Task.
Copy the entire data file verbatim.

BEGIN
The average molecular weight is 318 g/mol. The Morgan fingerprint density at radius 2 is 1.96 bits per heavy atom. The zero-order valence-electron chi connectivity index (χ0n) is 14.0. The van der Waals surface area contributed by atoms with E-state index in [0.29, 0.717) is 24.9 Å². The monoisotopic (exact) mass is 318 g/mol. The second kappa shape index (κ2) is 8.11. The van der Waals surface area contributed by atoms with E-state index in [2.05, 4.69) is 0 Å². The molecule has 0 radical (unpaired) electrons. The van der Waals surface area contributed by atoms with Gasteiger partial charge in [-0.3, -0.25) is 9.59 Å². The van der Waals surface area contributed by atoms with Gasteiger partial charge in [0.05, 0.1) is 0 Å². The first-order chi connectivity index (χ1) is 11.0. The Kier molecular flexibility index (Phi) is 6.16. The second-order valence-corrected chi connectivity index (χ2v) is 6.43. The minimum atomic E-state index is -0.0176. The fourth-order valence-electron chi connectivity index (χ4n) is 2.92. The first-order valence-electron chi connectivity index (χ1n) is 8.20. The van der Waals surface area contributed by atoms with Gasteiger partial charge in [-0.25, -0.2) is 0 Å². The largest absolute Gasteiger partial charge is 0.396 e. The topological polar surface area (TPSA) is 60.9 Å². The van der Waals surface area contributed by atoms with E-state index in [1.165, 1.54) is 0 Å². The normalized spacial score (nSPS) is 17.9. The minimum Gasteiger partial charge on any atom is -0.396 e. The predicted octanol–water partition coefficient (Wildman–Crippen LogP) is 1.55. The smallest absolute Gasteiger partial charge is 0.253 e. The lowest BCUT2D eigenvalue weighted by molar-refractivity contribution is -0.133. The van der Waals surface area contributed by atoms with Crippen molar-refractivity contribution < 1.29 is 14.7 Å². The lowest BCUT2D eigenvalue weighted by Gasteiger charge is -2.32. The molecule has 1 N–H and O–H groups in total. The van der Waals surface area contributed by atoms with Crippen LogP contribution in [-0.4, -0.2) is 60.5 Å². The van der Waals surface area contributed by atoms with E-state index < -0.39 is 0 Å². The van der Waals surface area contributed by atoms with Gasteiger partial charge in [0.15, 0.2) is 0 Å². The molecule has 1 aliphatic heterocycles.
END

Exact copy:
The average molecular weight is 318 g/mol. The Morgan fingerprint density at radius 2 is 1.96 bits per heavy atom. The zero-order valence-electron chi connectivity index (χ0n) is 14.0. The van der Waals surface area contributed by atoms with E-state index in [0.29, 0.717) is 24.9 Å². The monoisotopic (exact) mass is 318 g/mol. The second kappa shape index (κ2) is 8.11. The van der Waals surface area contributed by atoms with E-state index in [2.05, 4.69) is 0 Å². The molecule has 0 radical (unpaired) electrons. The van der Waals surface area contributed by atoms with Gasteiger partial charge in [-0.3, -0.25) is 9.59 Å². The van der Waals surface area contributed by atoms with Gasteiger partial charge in [0.05, 0.1) is 0 Å². The first-order chi connectivity index (χ1) is 11.0. The Kier molecular flexibility index (Phi) is 6.16. The second-order valence-corrected chi connectivity index (χ2v) is 6.43. The minimum atomic E-state index is -0.0176. The fourth-order valence-electron chi connectivity index (χ4n) is 2.92. The first-order valence-electron chi connectivity index (χ1n) is 8.20. The van der Waals surface area contributed by atoms with Gasteiger partial charge in [-0.25, -0.2) is 0 Å². The largest absolute Gasteiger partial charge is 0.396 e. The topological polar surface area (TPSA) is 60.9 Å². The van der Waals surface area contributed by atoms with E-state index in [1.165, 1.54) is 0 Å². The normalized spacial score (nSPS) is 17.9. The minimum Gasteiger partial charge on any atom is -0.396 e. The predicted octanol–water partition coefficient (Wildman–Crippen LogP) is 1.55. The smallest absolute Gasteiger partial charge is 0.253 e. The lowest BCUT2D eigenvalue weighted by molar-refractivity contribution is -0.133. The van der Waals surface area contributed by atoms with Crippen molar-refractivity contribution < 1.29 is 14.7 Å². The lowest BCUT2D eigenvalue weighted by Gasteiger charge is -2.32. The molecule has 1 N–H and O–H groups in total. The van der Waals surface area contributed by atoms with Crippen LogP contribution in [-0.4, -0.2) is 60.5 Å². The van der Waals surface area contributed by atoms with E-state index < -0.39 is 0 Å². The van der Waals surface area contributed by atoms with Gasteiger partial charge in [0.15, 0.2) is 0 Å². The molecule has 1 aliphatic heterocycles.